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Staples teams with Boston on gender wage gap effort


Staples is trying to increase its appeal to women by embarking on a new initiative with the city of Boston.

The retailer has pledged to work with Boston Mayor Martin J. Walsh to make Boston the best city in the country for working women by signingon to “100% Talent: The Boston Women’s Compact,” an effort to end the gender-based wage gap and advance women in the workforce.

“Staples values all of its female associates, and understands the important role gender equality plays in fostering an inclusive workplace,” said Regis Mulot, EVP of human resources at Staples, Inc. “By publicly showing our commitment to advancing women in the workforce, we hope to help raise awareness of the gender-based wage gap that currently exists, and lend a voice to the movement to provide fair pay for all.”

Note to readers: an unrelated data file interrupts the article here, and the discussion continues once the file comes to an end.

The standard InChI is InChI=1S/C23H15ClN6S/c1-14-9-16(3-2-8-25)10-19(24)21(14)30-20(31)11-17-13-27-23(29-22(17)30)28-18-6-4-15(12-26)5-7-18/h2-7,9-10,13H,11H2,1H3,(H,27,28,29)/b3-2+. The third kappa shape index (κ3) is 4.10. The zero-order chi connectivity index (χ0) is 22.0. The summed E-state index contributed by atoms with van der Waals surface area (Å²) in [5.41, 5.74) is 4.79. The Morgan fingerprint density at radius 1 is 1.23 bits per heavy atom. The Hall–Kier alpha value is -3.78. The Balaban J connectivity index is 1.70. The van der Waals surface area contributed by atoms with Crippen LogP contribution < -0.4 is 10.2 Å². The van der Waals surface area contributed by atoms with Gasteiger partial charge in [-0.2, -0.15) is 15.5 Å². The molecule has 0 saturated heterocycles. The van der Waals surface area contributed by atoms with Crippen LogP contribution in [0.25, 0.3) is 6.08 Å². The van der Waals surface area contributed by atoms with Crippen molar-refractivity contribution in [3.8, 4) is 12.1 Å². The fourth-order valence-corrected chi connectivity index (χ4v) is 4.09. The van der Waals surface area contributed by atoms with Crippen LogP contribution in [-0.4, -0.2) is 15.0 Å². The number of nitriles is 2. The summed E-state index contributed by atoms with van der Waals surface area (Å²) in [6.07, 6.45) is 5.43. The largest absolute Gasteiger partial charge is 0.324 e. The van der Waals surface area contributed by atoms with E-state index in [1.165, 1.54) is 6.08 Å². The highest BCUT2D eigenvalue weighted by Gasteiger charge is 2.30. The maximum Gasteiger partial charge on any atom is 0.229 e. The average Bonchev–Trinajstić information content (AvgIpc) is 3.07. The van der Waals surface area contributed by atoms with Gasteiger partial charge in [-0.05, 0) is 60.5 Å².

Joining the 100% Talent Compact enables Staples to work with other signatories to share best practices, trade knowledge and support one another, the company said. Sixty companies have signed the compact, which is an initiative of the Boston Women’s Workforce Council. The council is an advisory body to Walsh and is supported by the School of Management at Simmons College.

By signing, businesses agree to take steps to eliminate the gender wage gap, remove the visible and invisible barriers to women’s advancement, and ensure that 100% of the talent pool is used. Companies will report employee demographic and salary data to the Council anonymously every two years so that progress on closing the gap can be tracked

The company also recently signed on to the Corporate Challenge, an effort by Bentley University's Center for Women and Business to challenge companies to develop and retain their female talent and position women on their boards. Participating companies commit to define their gender-inclusiveness goals, develop strategies to meet those goals and track their progress.

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